First we are asked by the Vatican Council to see that our work and our apostolate is to seek God’s kingdom in and through our daily occupation and job; in our family, neighbourhood and parish, seeing that HERE we must work to make Christ known and loved and do all in our power to change anything in the structures and system that hinders people from discovering the love and justice in Christ.
In summary, anything in work, home or neighbourhood that is contrary to the dignity of the human person has to be tackled. Why? Because every person however poor is not just a unit or a machine but one who is called to be a Son of God. Hot when he is dead but here and now, in and through his work place, neighbourhood and leisure. Therefore, anything that contradicts this vital truth is the challenge to the Christian of today. This is what is meant by BUILDING THE CHURCH and as men and women we are especially” called to make the Church present and active in the day to day world. This is our unique and irreplaceable job as Catholic men and women.
This implies a recognition that the whole of creation is good and made for the worship of God, and that if we as Christians help each other in these day to day concrete situations then gradually the whole world will be drenched with the Spirit of Christ.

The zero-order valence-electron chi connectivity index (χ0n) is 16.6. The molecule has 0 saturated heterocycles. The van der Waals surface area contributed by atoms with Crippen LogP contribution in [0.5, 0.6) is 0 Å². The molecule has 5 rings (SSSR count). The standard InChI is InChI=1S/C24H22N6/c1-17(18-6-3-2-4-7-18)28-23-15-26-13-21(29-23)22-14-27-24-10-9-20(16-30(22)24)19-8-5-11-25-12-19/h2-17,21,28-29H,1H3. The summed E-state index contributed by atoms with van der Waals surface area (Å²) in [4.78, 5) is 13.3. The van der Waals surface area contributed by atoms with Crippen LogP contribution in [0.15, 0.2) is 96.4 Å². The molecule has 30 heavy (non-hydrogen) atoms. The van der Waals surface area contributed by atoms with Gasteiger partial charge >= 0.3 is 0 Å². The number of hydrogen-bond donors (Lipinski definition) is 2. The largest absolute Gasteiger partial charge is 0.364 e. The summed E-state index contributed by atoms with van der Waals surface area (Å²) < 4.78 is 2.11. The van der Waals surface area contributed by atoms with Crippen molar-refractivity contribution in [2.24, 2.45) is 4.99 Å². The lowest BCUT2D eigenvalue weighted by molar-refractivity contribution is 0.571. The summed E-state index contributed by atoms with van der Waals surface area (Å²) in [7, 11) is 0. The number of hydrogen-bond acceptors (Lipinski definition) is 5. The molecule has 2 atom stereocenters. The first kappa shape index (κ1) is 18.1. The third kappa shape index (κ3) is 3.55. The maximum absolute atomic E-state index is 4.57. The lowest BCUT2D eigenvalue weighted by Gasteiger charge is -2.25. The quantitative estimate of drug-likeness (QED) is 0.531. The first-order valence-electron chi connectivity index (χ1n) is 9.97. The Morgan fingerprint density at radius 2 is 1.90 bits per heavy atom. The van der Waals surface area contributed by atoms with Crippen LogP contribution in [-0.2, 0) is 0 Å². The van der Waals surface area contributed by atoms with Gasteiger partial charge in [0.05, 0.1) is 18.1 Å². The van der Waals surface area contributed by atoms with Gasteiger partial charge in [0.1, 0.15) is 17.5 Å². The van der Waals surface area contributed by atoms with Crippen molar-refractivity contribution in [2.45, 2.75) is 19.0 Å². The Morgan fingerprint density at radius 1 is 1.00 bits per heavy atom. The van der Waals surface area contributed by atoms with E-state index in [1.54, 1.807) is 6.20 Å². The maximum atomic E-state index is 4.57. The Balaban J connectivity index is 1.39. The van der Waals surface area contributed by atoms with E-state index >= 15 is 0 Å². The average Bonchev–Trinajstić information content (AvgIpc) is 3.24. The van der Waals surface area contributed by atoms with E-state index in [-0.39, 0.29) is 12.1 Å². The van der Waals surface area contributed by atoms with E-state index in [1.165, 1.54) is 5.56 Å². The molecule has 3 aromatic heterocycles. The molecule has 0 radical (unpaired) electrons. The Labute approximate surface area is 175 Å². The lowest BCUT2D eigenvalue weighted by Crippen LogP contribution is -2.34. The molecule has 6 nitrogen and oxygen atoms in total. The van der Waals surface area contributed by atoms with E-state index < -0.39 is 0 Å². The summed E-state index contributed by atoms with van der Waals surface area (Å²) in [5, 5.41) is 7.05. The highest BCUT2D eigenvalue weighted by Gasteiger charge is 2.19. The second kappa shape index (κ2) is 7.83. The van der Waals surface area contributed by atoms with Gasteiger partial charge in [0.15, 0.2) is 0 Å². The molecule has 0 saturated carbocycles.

Our task as laymen is to bring Christian values to bear in every corner of life. To speak to the needs and agonies of our time, to show the contemporary relevance of Christianity to the great issues which trouble and divide men, Christianity far from being opposed to the material world is a religion of incarnation, a religion which has the obligation to accept and redeem the world. The committed Catholic of today will be known by:-
– his work for justice in the neighbourhood, nation and international community, a work essentially for the oppressed and the poorest;
– his sensitivity to the cares and needs of the suffering and persecuted;
– one who attempts humbly to make his deepest values as a Catholic visible and effective in the fields of work – for example the aged, industrial relations, community projects and development;
– care of the sick.
WHAT ARE WE TO DO WITHIN THE CHURCH
The work of the post-conciliar Catholic will be directed toward the salvation of men and individuals. We must all try to give a witness of Christ by co-operation with the clergy in all the plans of evangelisation or of bringing news of the Gospel to all people. Pope Paul spoke to an Italian journalist with great anguish about the millions of people who no longer have any religious faith. As Catholics we have to bear witness in a world which is unmoved by “watered down” Christianity kept alive by traditional routine. Increasingly, we can say this world will only be influenced by the expression of a deeply rooted Faith based on the hope of the Resurrection.